When he had said this, he breathed on them and said to them, ‘Receive the Holy Spirit. If you forgive the sins of any, they are forgiven them; if you retain the sins of any, they are retained.’
Broken hands on broken ploughs, Broken treaties, broken vows, Broken bodies, broken bones, Broken voices on broken phones Broken words never meant to be spoken, Everything is broken (Bob Dylan)
Forgiveness means that brokenness doesn’t have the Last Word. It’s a resurrection term: forgiveness is what enables something new to rise out of the ashes when relationships have been broken beyond repair; when there is no means of undoing what has been done.
“I believe in the forgiveness of sins” is a commitment to practice forgiveness. Forgiveness is the lifeblood of the Church. Churches ought to be communities of forgiveness – places where renewed and restored relationships are a daily reality and experience.
We don’t do that very well. It’s hardly surprising: forgiveness is hugely costly. It means choosing to bear the pain and cost of what other people to do to us. It means offering them a free pass. It means allowing love to triumph over hurt and anger. It means being Christ to the very people who least deserve it.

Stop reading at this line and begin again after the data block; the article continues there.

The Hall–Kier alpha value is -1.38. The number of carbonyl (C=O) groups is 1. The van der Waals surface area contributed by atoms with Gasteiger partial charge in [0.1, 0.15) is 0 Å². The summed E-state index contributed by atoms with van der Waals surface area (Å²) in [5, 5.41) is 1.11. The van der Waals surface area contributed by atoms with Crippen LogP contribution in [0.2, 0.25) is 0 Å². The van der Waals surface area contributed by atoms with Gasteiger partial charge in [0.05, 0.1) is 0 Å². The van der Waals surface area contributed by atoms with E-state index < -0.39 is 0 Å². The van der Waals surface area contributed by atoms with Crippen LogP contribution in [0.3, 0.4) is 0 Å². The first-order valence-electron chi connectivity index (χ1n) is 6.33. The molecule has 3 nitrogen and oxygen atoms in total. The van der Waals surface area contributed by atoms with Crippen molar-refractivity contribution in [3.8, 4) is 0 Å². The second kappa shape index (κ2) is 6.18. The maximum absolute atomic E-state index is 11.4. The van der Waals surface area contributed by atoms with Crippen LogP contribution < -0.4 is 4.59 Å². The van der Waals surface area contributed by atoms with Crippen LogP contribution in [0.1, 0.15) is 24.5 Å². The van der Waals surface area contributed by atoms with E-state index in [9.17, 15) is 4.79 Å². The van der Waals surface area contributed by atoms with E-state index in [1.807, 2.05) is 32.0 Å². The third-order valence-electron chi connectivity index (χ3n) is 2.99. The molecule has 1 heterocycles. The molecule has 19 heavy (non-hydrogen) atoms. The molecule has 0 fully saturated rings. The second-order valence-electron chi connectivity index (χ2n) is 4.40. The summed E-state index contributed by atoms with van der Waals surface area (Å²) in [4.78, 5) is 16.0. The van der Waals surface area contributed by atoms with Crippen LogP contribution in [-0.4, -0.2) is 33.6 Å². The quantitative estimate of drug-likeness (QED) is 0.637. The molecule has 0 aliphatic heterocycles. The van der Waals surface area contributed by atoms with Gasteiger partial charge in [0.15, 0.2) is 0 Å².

So, when someone says, “I’m sorry”, our usual response is to say, “Oh, that’s okay – it doesn’t matter”. Of course it matters! Forgiveness isn’t for the “little things” – the “forgivable things”. It’s for the big things that crucify and kill relationships.
It isn’t accidental that Jesus speaks about forgiveness after giving his disciples the Holy Spirit: forgiveness is the overflow of God-life. It isn’t something we can do in our own strength. Jesus isn’t giving them the power to hold people in a state of unforgiveness: he is reminding them that forgiveness is always mutual and conditional. “Forgive our sins in the same way that we forgive one another”, he taught us to pray.
What would happen if we made confession a time of forgiving others, as well as confessing our own sins …?
Make us Christ-like, O God, not merely people who name the name of Jesus. Give us your Holy Spirit so that we, too, may take up our cross, bear within ourselves the cost of sin, and allow new relationships and a new world to be born – by forgiving others, even as we ask them and you to forgive us. Amen.
Lawrence Moore, Mission & Discipleship consultant, Worsley Road URC, Salford.
St. Andrew's United Reformed Church - The United Reformed Church in Monkseaton and Whitley Bay
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